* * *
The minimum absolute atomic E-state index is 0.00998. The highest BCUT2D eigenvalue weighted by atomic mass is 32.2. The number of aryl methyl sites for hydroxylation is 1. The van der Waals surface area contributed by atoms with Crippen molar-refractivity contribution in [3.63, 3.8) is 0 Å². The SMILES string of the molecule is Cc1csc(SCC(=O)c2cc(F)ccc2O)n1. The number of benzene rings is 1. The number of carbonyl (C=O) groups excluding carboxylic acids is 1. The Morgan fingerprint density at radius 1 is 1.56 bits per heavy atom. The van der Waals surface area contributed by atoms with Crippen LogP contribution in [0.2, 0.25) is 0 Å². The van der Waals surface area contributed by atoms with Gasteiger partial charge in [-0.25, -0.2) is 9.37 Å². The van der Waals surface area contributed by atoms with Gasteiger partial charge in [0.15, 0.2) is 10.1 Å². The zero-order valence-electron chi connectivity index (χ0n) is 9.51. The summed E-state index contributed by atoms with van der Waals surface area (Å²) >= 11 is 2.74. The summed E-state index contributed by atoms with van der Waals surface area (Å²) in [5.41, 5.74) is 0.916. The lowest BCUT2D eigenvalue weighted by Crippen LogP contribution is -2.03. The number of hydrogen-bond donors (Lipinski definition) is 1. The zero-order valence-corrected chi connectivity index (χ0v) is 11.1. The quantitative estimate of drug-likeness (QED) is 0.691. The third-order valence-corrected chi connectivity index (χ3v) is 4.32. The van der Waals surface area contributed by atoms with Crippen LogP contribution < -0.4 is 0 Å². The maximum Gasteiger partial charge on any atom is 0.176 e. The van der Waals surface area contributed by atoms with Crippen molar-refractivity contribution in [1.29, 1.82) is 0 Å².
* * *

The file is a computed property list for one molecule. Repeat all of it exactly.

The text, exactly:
The minimum absolute atomic E-state index is 0.00998. The highest BCUT2D eigenvalue weighted by atomic mass is 32.2. The number of aryl methyl sites for hydroxylation is 1. The van der Waals surface area contributed by atoms with Crippen molar-refractivity contribution in [3.63, 3.8) is 0 Å². The SMILES string of the molecule is Cc1csc(SCC(=O)c2cc(F)ccc2O)n1. The number of benzene rings is 1. The number of carbonyl (C=O) groups excluding carboxylic acids is 1. The Morgan fingerprint density at radius 1 is 1.56 bits per heavy atom. The van der Waals surface area contributed by atoms with Crippen LogP contribution in [0.2, 0.25) is 0 Å². The van der Waals surface area contributed by atoms with Gasteiger partial charge in [-0.25, -0.2) is 9.37 Å². The van der Waals surface area contributed by atoms with Gasteiger partial charge in [0.15, 0.2) is 10.1 Å². The zero-order valence-electron chi connectivity index (χ0n) is 9.51. The summed E-state index contributed by atoms with van der Waals surface area (Å²) >= 11 is 2.74. The summed E-state index contributed by atoms with van der Waals surface area (Å²) in [5.41, 5.74) is 0.916. The lowest BCUT2D eigenvalue weighted by Crippen LogP contribution is -2.03. The number of hydrogen-bond donors (Lipinski definition) is 1. The zero-order valence-corrected chi connectivity index (χ0v) is 11.1. The quantitative estimate of drug-likeness (QED) is 0.691. The third-order valence-corrected chi connectivity index (χ3v) is 4.32. The van der Waals surface area contributed by atoms with Crippen LogP contribution < -0.4 is 0 Å². The maximum Gasteiger partial charge on any atom is 0.176 e. The van der Waals surface area contributed by atoms with Crippen molar-refractivity contribution in [1.29, 1.82) is 0 Å².